What you need to know about your roof.

Think of your roof as a riverbed where all the ridges and valleys direct the water. Ventilation sticks out like rocks the water flows around. The size and slope of your roof determines the force. And like always, water flows down.

We often use shingles as a layer like a condensed sand that lasts for 20 years, even up to 35. Under the shingles is an underlayment of ice and water shield at the gutter edge and valleys and tar paper covering the rest. This underlayment helps to shed water that might make it through the shingles.

In the valleys, your shingles need to be wrapped and cut properly to last through Chicago’s weather. Ventilation that comes through the roof often wears out over the years. It can be as simple as dry rot around the plumbing boot or shingles wearing down from the water flow. It is important to have these areas properly installed and maintained in order to prevent further damage inside your home.

Rain also flows along the sides of your house, often against a wall or chimney. To channel this flow, metal needs to be tight to the corner of the wall and roof. It is important to cut, bend and install in ways to protect against water seeping in.

Putting roofs together is a great challenge. Ultimately, we like protecting people’s homes against the weather. It fulfills us. We’re excited to be able to keep on improving our skills and share that quality with you.

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building from the Deck up

The wooden structure that gives your roof its shape has many aspects.

Some times you open the roof with a skylight to make a room feel more natural.

Other days you need to close the hole for a little less nature.

Underlayment and protecting your deck

Even though you can’t see the underlayment, it is your hidden helper. Water can get in the cracks and still be flushed out, if properly installed. This gives you more life out of your roof.

This is especially important when flashing chimneys, valleys and even small strips around vents. Ice and Watershield is an extraordinary material because its easy to shape, water-resistant and adheres tightly. This is a great tool to overkill in heavy flow areas or to wrap up corners.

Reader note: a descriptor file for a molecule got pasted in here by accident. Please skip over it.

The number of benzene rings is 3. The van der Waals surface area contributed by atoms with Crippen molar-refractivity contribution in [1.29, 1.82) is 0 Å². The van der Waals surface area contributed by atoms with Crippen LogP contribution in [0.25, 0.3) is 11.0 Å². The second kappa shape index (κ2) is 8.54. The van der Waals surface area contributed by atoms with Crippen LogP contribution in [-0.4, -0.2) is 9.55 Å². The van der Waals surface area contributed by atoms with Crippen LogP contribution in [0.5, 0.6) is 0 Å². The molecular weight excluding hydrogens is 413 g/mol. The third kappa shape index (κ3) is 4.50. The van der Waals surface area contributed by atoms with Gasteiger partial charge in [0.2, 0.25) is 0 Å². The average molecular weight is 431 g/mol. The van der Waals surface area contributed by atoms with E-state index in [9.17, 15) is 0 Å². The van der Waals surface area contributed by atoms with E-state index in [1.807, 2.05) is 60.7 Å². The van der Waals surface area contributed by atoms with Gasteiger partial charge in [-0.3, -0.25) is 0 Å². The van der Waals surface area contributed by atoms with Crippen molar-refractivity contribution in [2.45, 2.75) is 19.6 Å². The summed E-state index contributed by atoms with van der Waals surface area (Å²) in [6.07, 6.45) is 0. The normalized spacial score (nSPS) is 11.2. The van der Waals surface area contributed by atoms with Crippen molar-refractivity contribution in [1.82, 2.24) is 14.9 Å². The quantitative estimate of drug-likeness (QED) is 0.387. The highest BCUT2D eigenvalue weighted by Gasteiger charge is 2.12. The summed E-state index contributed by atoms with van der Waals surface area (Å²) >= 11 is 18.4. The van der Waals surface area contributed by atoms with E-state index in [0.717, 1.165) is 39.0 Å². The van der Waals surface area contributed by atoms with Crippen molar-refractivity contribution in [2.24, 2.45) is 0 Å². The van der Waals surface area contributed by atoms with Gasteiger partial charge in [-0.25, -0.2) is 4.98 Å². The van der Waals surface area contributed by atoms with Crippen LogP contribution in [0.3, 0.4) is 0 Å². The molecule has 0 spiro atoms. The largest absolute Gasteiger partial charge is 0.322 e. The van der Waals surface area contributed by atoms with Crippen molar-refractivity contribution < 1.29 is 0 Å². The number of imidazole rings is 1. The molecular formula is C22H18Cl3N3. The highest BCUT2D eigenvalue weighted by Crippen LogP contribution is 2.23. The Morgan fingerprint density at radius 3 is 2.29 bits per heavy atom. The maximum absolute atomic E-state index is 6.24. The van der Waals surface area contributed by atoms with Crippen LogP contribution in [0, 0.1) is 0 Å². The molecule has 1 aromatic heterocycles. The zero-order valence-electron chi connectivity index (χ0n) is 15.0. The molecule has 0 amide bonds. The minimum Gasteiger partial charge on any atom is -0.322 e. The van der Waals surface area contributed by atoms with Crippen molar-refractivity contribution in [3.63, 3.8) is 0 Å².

Shingle Work

Starting off your courses right is a huge advantage. Know where the water is going to have the most force and reenforce it.

Lining up your shingles properly in the beginning helps keep straight lines and avoid a wavy look.

Valley and Shingle overlaps

Valleys are one of the most common leaks. Often from excessive nailing, not enough coverage or sloppy cuts. Taking extra time for precision can save you thousands in the long run.

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It is important to make sure your roof has the right amount of ventilation.

Too little and the inside of your roof can rot in your attic.

Too much and you over spend on heating and cooling.

Ridge and ‘mushroom’ vents are the most common, but many upgrade for electrical attic fans.


Flashing Protrusions

Other ventilations comes from bathroom fans, HVAC pipes and general exhausts. Because water gets pushed around these protrusions, they are a common spot to leak. Often a simple fix, but proper flashing can be a big saver for the future.

Counter Flashing with Metal

Protecting where your roof meets walls takes a bit of metal. Purpose made aluminum ‘tins’ need to be tight in the corner.

Big leaks around chimneys and walls often come down to these little pieces.

After installing the tins, cut a steel or copper cap to match your brick. Its really helpful to have a small level and sharp snips to get a clean finish.


Brick Counter flashing

Though brick counter flashing is a helps shed water from your brick to your roof, its a beautiful addition when done right.

For the cleanest angles, use a small level to match the horizontal of your brick to the slope of your roof.

These little details give you the sharp finish that highlights craftsmanship.

Caulk and clean up

Once you’ve laid your material in its places, take a tube of caulk and go over any weak spots. This final seal is a saver to smoothly block out any water. Caulking nail heads under replaced shingles gives you security knowing nothing is exposed.

Pair the caulk with the color of metal for a clean and professional finish. When caulking flashing, try to give it a bede from metal to brick, then brick to metal for the best water protection.


That’s how it works

It’s not that complicated in theory. Temporary solutions are fine, but annoyingly short lived. You want to be able to trust that you are protected. After all, when the storms come - you’ll really rely on your roof.

We will walk you through the process to make sure you know what’s happening and feel in control of your own roof. So get peace of mind with a roofer you can trust.